9. THE LIBRARY OF CONGRESS DECLARED HER A "LIVING LEGEND."

This award is exclusively granted to “artists, writers, activists, filmmakers, physicians, entertainers, sports figures, and public servants who have made significant contributions to America’s diverse cultural, scientific, and social heritage.” Cleary received her title in 2000, joining the ranks of Judy Blume, Muhammad Ali, and Madeleine Albright.

10. SHE HAS A VERY WISE WRITING MANTRA.

When she was still a little girl, Cleary’s mother, an ex-teacher, gave her this advice: “The best writing is simple writing. And try to write something funny. People enjoy reading anything that makes them laugh.” Another tip that stuck with her came from a college professor, who often said, “The proper subject of the novel is the universal human experience.”

11. SHE'S A CAT LOVER.

Cleary has owned several cats over the years, one of whom used to resent having to compete with her typewriter for attention and would sit on the keys in protest.

12. SHE HAS A THEORY ABOUT WHY KIDS LOVE RAMONA QUIMBY SO MUCH.

“Because [Ramona] does not learn to be a better girl. I was so annoyed with the books in my childhood, because children always learned to be ‘better’ children and, in my experience, they didn’t. They just grew, and so I started Ramona … and she has never reformed. [She’s] really not a naughty child, in spite of the title Ramona the Pest. Her intentions are good, but she has a lot of imagination, and things sometimes don’t turn out the way she expected.”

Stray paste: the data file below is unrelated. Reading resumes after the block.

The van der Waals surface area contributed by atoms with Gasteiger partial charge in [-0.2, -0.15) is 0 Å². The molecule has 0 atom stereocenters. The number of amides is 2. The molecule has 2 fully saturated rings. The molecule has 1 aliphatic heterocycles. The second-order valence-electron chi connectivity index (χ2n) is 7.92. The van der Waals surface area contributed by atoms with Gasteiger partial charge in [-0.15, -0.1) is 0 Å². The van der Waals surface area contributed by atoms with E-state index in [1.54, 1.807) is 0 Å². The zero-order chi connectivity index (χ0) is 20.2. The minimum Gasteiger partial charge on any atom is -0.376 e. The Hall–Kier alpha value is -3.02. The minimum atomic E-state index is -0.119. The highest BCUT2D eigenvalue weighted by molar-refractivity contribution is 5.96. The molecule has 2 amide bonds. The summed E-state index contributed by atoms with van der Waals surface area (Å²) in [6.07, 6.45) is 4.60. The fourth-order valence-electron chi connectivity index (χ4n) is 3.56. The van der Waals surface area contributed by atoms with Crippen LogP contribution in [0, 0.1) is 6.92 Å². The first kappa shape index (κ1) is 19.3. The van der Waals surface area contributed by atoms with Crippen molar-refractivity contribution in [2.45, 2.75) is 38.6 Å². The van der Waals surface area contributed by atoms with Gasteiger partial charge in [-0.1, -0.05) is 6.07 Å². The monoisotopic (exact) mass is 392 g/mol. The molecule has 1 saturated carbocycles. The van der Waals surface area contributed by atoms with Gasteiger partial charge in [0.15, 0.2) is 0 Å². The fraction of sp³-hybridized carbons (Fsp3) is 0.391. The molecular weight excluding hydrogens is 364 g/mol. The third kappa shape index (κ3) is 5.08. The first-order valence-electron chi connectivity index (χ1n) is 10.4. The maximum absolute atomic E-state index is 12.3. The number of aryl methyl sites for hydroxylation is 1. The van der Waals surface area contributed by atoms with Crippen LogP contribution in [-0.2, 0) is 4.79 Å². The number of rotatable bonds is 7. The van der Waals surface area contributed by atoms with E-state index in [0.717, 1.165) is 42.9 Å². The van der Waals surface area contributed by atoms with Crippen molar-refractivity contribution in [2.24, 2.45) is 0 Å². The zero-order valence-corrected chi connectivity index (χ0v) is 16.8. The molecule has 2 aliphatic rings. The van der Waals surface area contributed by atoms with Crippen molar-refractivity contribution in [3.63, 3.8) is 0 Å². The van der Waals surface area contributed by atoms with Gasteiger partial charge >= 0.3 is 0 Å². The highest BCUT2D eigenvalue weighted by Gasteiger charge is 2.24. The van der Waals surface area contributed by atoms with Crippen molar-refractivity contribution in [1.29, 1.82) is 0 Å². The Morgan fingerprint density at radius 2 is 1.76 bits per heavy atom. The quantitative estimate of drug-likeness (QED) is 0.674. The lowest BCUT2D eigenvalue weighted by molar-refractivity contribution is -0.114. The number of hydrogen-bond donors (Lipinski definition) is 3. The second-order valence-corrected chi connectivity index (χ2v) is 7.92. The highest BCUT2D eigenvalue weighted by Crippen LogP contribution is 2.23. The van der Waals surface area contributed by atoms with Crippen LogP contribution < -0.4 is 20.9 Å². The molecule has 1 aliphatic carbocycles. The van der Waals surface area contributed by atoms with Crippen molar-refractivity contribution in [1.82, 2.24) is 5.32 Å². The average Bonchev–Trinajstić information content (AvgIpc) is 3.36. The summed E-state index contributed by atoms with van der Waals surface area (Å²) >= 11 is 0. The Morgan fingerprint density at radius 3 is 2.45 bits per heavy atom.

A version of this story originally ran in 2014.

25 of Oscar Wilde's Wittiest Quotes

By Napoleon Sarony - Library of Congress, Public Domain, Wikimedia Commons
By Napoleon Sarony - Library of Congress, Public Domain, Wikimedia Commons

On October 16, 1854, Oscar Fingal O'Flahertie Wills Wilde was born in Dublin, Ireland. He would go on to become one of the world's most prolific writers, dabbling in everything from plays and poetry to essays and fiction. Whatever the medium, his wit shone through.

1. ON GOD

"I think that God, in creating man, somewhat overestimated his ability."

2. ON THE WORLD AS A STAGE

"The world is a stage, but the play is badly cast."

3. ON FORGIVENESS

"Always forgive your enemies; nothing annoys them so much."

4. ON GOOD VERSUS BAD

"It is absurd to divide people into good and bad. People are either charming or tedious."

5. ON GETTING ADVICE

"The only thing to do with good advice is pass it on. It is never any use to oneself."

6. ON HAPPINESS

"Some cause happiness wherever they go; others whenever they go."

7. ON CYNICISM

"What is a cynic? A man who knows the price of everything and the value of nothing."

8. ON SINCERITY

"A little sincerity is a dangerous thing, and a great deal of it is absolutely fatal."

9. ON MONEY

"When I was young I thought that money was the most important thing in life; now that I am old I know that it is."

10. ON LIFE'S GREATEST TRAGEDIES

"There are only two tragedies in life: one is not getting what one wants, and the other is getting it."

11. ON HARD WORK

"Work is the curse of the drinking classes."

12. ON LIVING WITHIN ONE'S MEANS